Sodium nitroprusside-enhanced cardiopulmonary resuscitation improves resuscitation rates after prolonged untreated cardiac arrest in two porcine models

Jason C. Schultz, Nicolas D Segal, Emily Caldwell, James Kolbeck, Scott McKnite, Nick Lebedoff, Menekhem Zviman, Tom P. Aufderheide, Demetris Yannopoulos

Research output: Contribution to journalArticlepeer-review

Abstract

Objective: Sodium nitroprusside-enhanced cardiopulmonary resuscitation consists of active compression-decompression, an impedance threshold device, abdominal binding, and large intravenous doses of sodium nitroprusside. We hypothesize that sodium nitroprusside-enhanced cardiopulmonary resuscitation will significantly increase carotid blood flow and return of spontaneous circulation compared to standard cardiopulmonary resuscitation after prolonged ventricular fibrillation and pulseless electrical activity cardiac arrest. Design: Prospective randomized animal study. Setting: Hennepin County Medical Center Animal Laboratory. SUBJECTS:: Forty Yorkshire female farm-bred pigs weighing 32 ± 2 kg. Interventions: In protocol A, 24 isoflurane- anesthetized pigs underwent 15 mins of untreated ventricular fibrillation and were subsequently randomized to receive standard cardiopulmonary resuscitation (n = 6), active compression-decompression cardiopulmonary resuscitation + impedance threshold device (n = 6), or sodium nitroprusside-enhanced cardiopulmonary resuscitation (n = 12) for up to 15 mins. First defibrillation was attempted at minute 6 of cardiopulmonary resuscitation. In protocol B, a separate group of 16 pigs underwent 10 mins of untreated ventricular fibrillation followed by 3 mins of chest compression only cardiopulmonary resuscitation followed by countershock-induced pulseless electrical activity, after which animals were randomized to standard cardiopulmonary resuscitation (n = 8) or sodium nitroprusside-enhanced cardiopulmonary resuscitation (n = 8). Measurements and Main Results: The primary end point was carotid blood flow during cardiopulmonary resuscitation and return of spontaneous circulation. Secondary end points included end-tidal CO 2 as well as coronary and cerebral perfusion pressure. After prolonged untreated ventricular fibrillation, sodium nitroprusside-enhanced cardiopulmonary resuscitation demonstrated superior rates of return of spontaneous circulation when compared to standard cardiopulmonary resuscitation and active compression-decompression cardiopulmonary resuscitation + impedance threshold device (12 of 12, 0 of 6, and 0 of 6 respectively, p < .01). In animals with pulseless electrical activity, sodium nitroprusside-enhanced cardiopulmonary resuscitation increased return of spontaneous circulation rates when compared to standard cardiopulmonary resuscitation. In both groups, carotid blood flow, coronary perfusion pressure, cerebral perfusion pressure, and end-tidal CO 2 were increased with sodium nitroprusside-enhanced cardiopulmonary resuscitation. Conclusions: In pigs, sodium nitroprusside-enhanced cardiopulmonary resuscitation significantly increased return of spontaneous circulation rates, as well as carotid blood flow and end-tidal CO 2, when compared to standard cardiopulmonary resuscitation or active compression-decompression cardiopulmonary resuscitation + impedance threshold device.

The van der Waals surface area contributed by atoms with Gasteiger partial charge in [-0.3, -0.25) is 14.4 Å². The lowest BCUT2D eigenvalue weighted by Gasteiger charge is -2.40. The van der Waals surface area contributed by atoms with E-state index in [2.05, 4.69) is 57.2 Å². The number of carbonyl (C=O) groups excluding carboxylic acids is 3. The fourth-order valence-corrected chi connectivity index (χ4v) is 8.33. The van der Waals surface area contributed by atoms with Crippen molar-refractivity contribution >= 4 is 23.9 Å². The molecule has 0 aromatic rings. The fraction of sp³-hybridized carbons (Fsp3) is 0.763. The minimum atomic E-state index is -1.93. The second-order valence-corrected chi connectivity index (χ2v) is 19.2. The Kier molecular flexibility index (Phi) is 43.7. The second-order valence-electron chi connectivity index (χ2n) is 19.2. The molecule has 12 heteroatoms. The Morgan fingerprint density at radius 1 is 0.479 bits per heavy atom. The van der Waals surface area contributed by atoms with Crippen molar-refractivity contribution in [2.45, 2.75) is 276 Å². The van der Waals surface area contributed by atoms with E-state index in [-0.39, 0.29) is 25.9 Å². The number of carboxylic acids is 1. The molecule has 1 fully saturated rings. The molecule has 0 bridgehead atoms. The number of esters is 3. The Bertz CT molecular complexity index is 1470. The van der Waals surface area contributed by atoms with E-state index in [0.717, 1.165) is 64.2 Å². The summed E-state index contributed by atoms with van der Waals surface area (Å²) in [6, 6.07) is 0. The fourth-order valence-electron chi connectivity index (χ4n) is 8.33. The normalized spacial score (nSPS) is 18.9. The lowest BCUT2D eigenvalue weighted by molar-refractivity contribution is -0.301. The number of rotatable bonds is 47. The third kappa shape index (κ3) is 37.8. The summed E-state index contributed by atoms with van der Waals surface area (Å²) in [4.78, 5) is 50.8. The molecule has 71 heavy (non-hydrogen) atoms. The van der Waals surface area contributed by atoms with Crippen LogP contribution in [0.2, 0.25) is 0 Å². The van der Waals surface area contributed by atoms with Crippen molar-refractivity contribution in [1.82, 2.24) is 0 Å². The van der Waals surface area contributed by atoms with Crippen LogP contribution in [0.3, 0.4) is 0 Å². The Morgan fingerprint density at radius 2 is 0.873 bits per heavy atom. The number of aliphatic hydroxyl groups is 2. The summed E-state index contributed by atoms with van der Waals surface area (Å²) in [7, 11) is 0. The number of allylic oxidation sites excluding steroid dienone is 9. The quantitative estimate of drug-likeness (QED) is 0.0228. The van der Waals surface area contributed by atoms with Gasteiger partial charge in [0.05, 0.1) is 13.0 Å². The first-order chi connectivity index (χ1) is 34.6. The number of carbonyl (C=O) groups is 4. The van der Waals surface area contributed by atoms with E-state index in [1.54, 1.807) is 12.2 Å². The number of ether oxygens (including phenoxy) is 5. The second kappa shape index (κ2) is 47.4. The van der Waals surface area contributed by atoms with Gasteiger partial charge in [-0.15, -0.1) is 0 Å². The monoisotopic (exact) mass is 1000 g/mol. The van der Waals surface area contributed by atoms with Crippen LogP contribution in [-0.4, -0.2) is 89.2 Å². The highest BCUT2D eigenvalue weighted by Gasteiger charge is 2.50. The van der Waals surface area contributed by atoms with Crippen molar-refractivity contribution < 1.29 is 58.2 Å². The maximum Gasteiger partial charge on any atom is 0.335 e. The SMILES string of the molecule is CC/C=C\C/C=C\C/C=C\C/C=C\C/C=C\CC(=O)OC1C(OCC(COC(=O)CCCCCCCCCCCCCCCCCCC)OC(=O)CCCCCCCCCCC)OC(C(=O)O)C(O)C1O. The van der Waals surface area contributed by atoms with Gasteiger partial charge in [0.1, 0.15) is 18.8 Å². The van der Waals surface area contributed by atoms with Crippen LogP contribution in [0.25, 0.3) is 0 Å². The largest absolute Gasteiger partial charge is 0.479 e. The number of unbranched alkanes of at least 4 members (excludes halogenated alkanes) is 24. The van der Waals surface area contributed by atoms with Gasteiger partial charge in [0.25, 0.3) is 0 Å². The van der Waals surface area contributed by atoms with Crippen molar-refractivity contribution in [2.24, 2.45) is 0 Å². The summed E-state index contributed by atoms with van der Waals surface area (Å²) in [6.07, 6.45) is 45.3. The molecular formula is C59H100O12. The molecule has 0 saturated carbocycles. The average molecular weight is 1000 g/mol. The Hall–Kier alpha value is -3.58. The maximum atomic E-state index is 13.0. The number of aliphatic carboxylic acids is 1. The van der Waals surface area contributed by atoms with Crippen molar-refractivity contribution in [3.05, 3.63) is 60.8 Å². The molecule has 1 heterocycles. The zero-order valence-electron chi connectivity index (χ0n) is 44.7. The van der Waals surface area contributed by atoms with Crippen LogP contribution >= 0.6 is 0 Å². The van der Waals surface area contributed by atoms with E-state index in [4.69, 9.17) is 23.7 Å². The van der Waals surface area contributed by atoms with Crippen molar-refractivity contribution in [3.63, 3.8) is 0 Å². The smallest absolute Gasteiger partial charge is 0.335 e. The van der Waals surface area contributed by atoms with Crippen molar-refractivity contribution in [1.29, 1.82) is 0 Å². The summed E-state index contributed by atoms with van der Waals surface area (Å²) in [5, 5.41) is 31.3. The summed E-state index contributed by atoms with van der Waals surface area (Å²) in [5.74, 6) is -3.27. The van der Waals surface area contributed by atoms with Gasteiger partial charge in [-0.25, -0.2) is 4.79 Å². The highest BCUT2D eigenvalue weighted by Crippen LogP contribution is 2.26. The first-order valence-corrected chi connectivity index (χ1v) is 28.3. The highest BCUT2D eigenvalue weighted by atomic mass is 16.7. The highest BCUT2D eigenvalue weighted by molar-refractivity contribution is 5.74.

Original languageEnglish (US)
Pages (from-to)2705-2710
Number of pages6
JournalCritical care medicine
Volume39
Issue number12
DOIs
StatePublished - Dec 2011

Keywords

  • cardiopulmonary resuscitation
  • carotid blood flow
  • neurological function
  • resuscitation rates
  • vasodilators

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